This article appeared in the April 2013 print edition of the Portland Radicle.
It’s a pleasure to speak to you. We don’t usually, as space is limited and we prefer that our work speak for itself. But it’s our anniversary! It has been one year since the first Radicle hit the streets. We came out of an anarchist general assembly and have been edited by a small and committed collective for the past 11 issues.
This is an anarchist project in every sense: we all have free reign to suggest content, write it, solicit it, find art, or make it ourselves. We all co-edit when we can and we make decisions together in a consistent, if not formal fashion. We voice our opinions about what to include, our thoughts about individual pieces, layout, everything. While those employed in hierarchical media organizations would find this insane, it is actually an enlivening practice, and it is reflective of the society we wish to create: one with no bosses, and one in which we can meet as equals to creatively engage with this messy world.
We do print media because it is egalitarian. Anyone can find our paper and do with it what they will. (Big ups to whoever is wheat-pasting issues in public spaces around town!) You don’t need expensive technology to access it and, hopefully, it speaks to those who have never considered these thoughts and viewpoints. We wish to present space for ideas, not shoehorn our own into people’s consciousnesses. These ideas are received best when they are freely available for everyone to consider. This is a free paper in every sense, but that doesn’t mean we don’t need resources! Printing costs money, so we’d gladly accept donations in order to keep this project going. You can do so on our site.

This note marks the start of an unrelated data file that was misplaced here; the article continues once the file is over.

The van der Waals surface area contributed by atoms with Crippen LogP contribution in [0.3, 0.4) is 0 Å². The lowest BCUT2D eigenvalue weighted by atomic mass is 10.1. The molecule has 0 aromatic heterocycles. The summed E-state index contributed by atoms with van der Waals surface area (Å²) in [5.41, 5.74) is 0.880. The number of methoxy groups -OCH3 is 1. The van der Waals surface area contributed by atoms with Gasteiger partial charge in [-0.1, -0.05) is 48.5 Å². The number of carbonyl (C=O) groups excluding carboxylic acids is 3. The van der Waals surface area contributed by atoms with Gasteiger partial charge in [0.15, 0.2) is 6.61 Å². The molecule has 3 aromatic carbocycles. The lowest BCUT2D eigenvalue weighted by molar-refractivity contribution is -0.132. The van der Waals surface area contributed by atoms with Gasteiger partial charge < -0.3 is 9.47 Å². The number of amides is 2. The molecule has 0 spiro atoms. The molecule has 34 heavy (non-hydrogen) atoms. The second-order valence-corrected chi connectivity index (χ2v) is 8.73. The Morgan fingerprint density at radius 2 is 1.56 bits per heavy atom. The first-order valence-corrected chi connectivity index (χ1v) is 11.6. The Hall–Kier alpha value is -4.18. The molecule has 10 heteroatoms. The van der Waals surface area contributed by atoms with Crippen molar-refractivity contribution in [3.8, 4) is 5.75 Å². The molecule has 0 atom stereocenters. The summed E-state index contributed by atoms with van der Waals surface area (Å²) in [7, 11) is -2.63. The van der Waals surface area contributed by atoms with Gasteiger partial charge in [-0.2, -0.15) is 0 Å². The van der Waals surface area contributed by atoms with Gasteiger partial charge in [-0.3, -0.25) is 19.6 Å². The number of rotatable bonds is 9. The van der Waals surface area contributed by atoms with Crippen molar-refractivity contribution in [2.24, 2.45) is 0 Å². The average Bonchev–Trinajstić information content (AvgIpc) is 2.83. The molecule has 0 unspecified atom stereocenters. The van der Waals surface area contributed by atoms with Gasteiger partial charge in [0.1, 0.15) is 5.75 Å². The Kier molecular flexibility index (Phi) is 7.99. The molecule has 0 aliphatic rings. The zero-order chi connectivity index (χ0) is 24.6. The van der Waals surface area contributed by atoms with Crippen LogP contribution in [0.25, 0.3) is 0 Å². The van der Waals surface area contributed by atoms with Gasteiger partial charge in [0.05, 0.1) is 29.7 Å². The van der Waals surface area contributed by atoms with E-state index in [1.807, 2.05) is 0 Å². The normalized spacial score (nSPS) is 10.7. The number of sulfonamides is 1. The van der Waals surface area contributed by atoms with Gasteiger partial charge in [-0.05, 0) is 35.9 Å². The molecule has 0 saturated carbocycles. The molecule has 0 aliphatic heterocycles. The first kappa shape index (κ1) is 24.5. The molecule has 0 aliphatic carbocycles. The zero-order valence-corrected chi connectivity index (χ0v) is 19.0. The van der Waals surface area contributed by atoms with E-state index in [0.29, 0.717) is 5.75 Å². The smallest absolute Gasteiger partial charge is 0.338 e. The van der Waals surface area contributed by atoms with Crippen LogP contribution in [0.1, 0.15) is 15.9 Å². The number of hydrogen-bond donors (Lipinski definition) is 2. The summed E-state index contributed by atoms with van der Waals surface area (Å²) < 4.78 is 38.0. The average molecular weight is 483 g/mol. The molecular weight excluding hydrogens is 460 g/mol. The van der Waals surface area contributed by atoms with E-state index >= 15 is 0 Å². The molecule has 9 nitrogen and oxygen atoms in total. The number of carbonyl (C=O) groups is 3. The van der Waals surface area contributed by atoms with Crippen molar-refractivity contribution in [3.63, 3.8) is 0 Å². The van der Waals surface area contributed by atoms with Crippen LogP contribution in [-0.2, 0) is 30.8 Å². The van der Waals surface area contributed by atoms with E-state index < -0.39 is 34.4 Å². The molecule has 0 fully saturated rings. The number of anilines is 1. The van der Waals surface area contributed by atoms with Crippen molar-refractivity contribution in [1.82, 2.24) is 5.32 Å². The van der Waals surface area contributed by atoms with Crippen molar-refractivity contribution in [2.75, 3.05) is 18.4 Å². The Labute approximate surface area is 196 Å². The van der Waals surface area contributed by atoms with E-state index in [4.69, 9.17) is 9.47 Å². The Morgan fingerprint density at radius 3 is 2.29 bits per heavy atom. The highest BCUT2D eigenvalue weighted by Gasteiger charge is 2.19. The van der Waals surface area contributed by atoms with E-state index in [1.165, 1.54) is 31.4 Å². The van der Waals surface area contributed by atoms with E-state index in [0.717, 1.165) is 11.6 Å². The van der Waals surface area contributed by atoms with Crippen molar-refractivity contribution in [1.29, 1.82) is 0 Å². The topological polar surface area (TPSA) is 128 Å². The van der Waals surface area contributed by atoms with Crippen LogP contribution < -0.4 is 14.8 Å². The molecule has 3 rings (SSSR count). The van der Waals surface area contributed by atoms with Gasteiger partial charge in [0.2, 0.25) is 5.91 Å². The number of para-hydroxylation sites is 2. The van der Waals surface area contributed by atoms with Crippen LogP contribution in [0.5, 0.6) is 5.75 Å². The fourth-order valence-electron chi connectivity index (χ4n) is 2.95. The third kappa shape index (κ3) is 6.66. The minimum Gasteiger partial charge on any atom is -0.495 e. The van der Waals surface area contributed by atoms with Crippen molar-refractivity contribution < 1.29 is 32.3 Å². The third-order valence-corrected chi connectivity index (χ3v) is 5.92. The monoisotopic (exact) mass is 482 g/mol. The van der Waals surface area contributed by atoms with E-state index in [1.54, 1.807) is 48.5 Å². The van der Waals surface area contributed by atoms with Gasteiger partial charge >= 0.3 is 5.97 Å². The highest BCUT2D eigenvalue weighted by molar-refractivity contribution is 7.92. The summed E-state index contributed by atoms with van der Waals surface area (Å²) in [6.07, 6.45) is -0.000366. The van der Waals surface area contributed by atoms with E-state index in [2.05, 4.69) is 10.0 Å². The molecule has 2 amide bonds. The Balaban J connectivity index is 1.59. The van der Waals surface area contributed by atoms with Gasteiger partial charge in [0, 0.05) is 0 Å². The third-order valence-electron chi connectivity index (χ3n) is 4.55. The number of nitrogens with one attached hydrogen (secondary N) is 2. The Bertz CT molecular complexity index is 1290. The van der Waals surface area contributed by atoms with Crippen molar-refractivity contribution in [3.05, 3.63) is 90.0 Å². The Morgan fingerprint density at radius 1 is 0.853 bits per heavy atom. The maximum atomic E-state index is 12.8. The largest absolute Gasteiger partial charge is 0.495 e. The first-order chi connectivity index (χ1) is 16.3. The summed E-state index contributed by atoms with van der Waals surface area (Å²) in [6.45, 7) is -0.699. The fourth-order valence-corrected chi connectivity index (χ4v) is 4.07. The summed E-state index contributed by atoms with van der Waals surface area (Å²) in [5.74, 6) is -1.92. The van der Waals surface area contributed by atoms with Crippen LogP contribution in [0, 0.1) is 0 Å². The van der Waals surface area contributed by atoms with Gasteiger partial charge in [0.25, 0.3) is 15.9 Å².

We invite all of our readers to contribute, to come find us, pitch stories, or submit art. You can do so by writing to us at email@example.com or going to our website at portlandradicle.wordpress.com/write. We’re also working on making ourselves more available to you, so that you can pitch to us, and we can work on pieces together.
Finally, this year has been trying because of the political repression experienced by anarchist communities in the Pacific Northwest. The government is stalking around, subpoenaing this and raiding that, trying to put down the spirit of resistance that is very much alive here. We document not only what they do but how people respond. We take enormous pleasure in the diversity and ferocity in the ways people fight for liberation and against oppression.
For another year of anarchy,
The Portland Radicle